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Dear Mr Yang,

I would like to ask whether there are any rules for abbreviation of academic qualification.

As you know that abbreviation of academic qualification is always shown on the namecard but the same qualification may have different abbreviation.

For example, John graduated from The Hong Kong Polytechnic University with Bachelor of Engineering (Honours) degree in Electrical Engineering. Then John showed his qualification like this
BEng(Hons)

However, Peter, his classmate, showed his qualification like this
BEng (EE)

Unfortunately, Mary, his classmate, showed like this BEng (PolyU)

The same qualification has 3 different abbreviations. Therefore, I would like to know whether there are any rules I can follow or just based on personal perference.

I should be grateful if you could answer my question.

Best regards,
Edward

 

Dear Edward ,

Yes , there are rules of abbreviation .All three abbreviations are correct.
B Eng ( Hons ) - he has an honours degree
B Eng ( EE ) - he has a degree in Electrical Engineering
B Eng ( Poly U ) - he has a degree from Poly U

You can do anyone you like .

YTL

Dear Sir,

I would like to know why sometimes we see "Working Experience but sometimes we see "Work Experience".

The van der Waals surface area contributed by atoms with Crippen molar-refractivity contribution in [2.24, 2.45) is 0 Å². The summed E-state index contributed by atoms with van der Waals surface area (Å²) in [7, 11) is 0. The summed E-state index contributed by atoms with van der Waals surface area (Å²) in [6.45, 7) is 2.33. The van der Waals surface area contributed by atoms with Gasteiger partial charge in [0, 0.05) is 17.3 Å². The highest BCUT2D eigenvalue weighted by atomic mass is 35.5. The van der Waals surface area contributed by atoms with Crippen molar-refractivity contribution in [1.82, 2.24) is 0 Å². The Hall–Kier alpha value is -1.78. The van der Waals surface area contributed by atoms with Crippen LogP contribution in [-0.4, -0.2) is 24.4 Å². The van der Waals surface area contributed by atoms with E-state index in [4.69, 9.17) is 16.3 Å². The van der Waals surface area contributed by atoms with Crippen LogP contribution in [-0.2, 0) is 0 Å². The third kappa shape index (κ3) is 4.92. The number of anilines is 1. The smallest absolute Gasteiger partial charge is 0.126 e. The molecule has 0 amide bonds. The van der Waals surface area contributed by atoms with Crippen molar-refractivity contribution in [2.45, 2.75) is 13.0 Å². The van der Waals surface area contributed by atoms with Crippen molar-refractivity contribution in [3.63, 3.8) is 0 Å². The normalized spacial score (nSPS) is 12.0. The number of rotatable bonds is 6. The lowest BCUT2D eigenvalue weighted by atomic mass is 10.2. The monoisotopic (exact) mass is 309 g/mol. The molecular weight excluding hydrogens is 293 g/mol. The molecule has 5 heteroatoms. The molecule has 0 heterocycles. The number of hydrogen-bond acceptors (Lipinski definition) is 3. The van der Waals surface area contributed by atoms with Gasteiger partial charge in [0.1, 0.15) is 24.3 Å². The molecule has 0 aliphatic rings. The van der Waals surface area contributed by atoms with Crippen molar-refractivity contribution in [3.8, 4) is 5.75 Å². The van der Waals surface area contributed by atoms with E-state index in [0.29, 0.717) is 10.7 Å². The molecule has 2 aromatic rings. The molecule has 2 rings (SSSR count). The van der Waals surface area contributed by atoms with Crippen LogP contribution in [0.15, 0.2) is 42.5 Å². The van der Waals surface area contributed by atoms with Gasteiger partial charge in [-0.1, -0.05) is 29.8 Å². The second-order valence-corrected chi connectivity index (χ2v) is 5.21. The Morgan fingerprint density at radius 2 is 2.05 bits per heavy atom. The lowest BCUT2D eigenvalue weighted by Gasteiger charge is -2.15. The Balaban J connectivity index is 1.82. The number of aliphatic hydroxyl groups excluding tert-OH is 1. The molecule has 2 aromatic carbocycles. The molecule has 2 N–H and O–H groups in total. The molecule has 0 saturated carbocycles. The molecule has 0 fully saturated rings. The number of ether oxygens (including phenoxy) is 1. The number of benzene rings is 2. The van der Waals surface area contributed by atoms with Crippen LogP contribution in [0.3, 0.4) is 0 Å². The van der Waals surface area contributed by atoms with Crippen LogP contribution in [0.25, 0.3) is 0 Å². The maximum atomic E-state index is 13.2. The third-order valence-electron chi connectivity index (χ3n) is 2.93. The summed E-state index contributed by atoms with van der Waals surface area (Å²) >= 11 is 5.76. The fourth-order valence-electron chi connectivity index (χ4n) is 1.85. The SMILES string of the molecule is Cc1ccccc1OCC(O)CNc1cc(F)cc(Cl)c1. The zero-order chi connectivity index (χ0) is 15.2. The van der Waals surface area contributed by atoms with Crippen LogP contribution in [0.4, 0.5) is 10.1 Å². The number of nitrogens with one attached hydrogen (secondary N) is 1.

I want to know which is correct,Are both acceptable? Thank you very much!

Regards,
Susan

 

Dear Susan ,

I have heard both , so I think either one will do . But I myself always say "working experience "

YTL

Dear Yang Sir:

I would like to know the difference between "which" and "in which". Is it really depends on the usage? Sometimes, I am quite puzzled about these two words when I am writing an essay.

Let's have an example:

Constitutional reform and freedom of expression become a very hot topic (in?) which are recently discussed by the community.

I do hope you can solve my problem, thanks a lot!

Joyce

 

Dear Joyce

" which " refers to a noun.
" a hot topic .....changes into "which" not "in which" because the hot topic is recently discussed , so you don't need the "in".
Take anotherr example . "a house in which many cats are kept" It is " in which "because " in the house many cats are kept " . Or you may say , " A house which many cats occupied . " In which " refers to "in" a thing .

YTL

Dear Mr. Yang,

I was taught in school that "shall" must be used with "I" and "We" (because the subject is First Person), in Future Tense, e.g.
- I shall go there tomorrow.
- We shall finish the job next week.
Where as, "will" can only be used when the subject is He, She, They, It (2nd and 3rd Person).

However, in these days, we often hear people say:
- I will.
- Will do. (Always used in conversation.)
- I'll ready soon.

Is this American English? Your reply is greatly appreciated.

Best regards,

Lily Yu

 

Dear Lily

Your may say "I will " or " we will " if you mean " I intend to " or " I am willing to " do it in the future . The same with " we will "
Here , the " will " has an element of your intention . When you use " shall "your intention does not come in: you're just starting the fact that you will be doing something in the future.

YTL

 
 
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